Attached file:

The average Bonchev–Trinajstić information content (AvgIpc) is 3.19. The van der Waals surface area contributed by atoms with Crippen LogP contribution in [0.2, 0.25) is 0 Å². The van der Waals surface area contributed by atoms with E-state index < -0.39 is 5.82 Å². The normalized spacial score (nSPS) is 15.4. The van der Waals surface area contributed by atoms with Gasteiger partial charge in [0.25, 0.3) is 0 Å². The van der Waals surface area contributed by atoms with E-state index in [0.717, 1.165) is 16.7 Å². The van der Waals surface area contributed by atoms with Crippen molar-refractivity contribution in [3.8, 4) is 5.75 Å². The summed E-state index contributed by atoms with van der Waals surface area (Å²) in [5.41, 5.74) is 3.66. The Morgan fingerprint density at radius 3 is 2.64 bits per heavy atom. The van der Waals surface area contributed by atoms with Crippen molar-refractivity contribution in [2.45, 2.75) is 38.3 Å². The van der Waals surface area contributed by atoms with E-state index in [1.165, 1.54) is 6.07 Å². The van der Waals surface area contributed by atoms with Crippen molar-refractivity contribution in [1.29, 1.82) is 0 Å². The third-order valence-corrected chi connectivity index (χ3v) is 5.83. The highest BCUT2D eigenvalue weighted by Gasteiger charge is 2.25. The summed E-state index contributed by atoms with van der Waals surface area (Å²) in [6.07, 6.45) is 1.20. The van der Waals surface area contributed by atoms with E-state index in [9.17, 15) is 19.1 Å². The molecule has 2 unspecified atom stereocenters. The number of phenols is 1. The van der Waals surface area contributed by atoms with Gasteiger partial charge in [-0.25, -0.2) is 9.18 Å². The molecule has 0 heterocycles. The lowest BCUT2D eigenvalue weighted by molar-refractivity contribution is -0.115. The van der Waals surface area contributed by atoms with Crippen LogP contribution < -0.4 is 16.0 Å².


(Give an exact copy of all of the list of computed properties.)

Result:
The average Bonchev–Trinajstić information content (AvgIpc) is 3.19. The van der Waals surface area contributed by atoms with Crippen LogP contribution in [0.2, 0.25) is 0 Å². The van der Waals surface area contributed by atoms with E-state index < -0.39 is 5.82 Å². The normalized spacial score (nSPS) is 15.4. The van der Waals surface area contributed by atoms with Gasteiger partial charge in [0.25, 0.3) is 0 Å². The van der Waals surface area contributed by atoms with E-state index in [0.717, 1.165) is 16.7 Å². The van der Waals surface area contributed by atoms with Crippen molar-refractivity contribution in [3.8, 4) is 5.75 Å². The summed E-state index contributed by atoms with van der Waals surface area (Å²) in [5.41, 5.74) is 3.66. The Morgan fingerprint density at radius 3 is 2.64 bits per heavy atom. The van der Waals surface area contributed by atoms with Crippen molar-refractivity contribution in [2.45, 2.75) is 38.3 Å². The van der Waals surface area contributed by atoms with E-state index in [1.165, 1.54) is 6.07 Å². The van der Waals surface area contributed by atoms with Crippen molar-refractivity contribution in [1.29, 1.82) is 0 Å². The third-order valence-corrected chi connectivity index (χ3v) is 5.83. The highest BCUT2D eigenvalue weighted by Gasteiger charge is 2.25. The summed E-state index contributed by atoms with van der Waals surface area (Å²) in [6.07, 6.45) is 1.20. The van der Waals surface area contributed by atoms with E-state index in [9.17, 15) is 19.1 Å². The molecule has 2 unspecified atom stereocenters. The number of phenols is 1. The van der Waals surface area contributed by atoms with Gasteiger partial charge in [-0.25, -0.2) is 9.18 Å². The molecule has 0 heterocycles. The lowest BCUT2D eigenvalue weighted by molar-refractivity contribution is -0.115. The van der Waals surface area contributed by atoms with Crippen LogP contribution < -0.4 is 16.0 Å².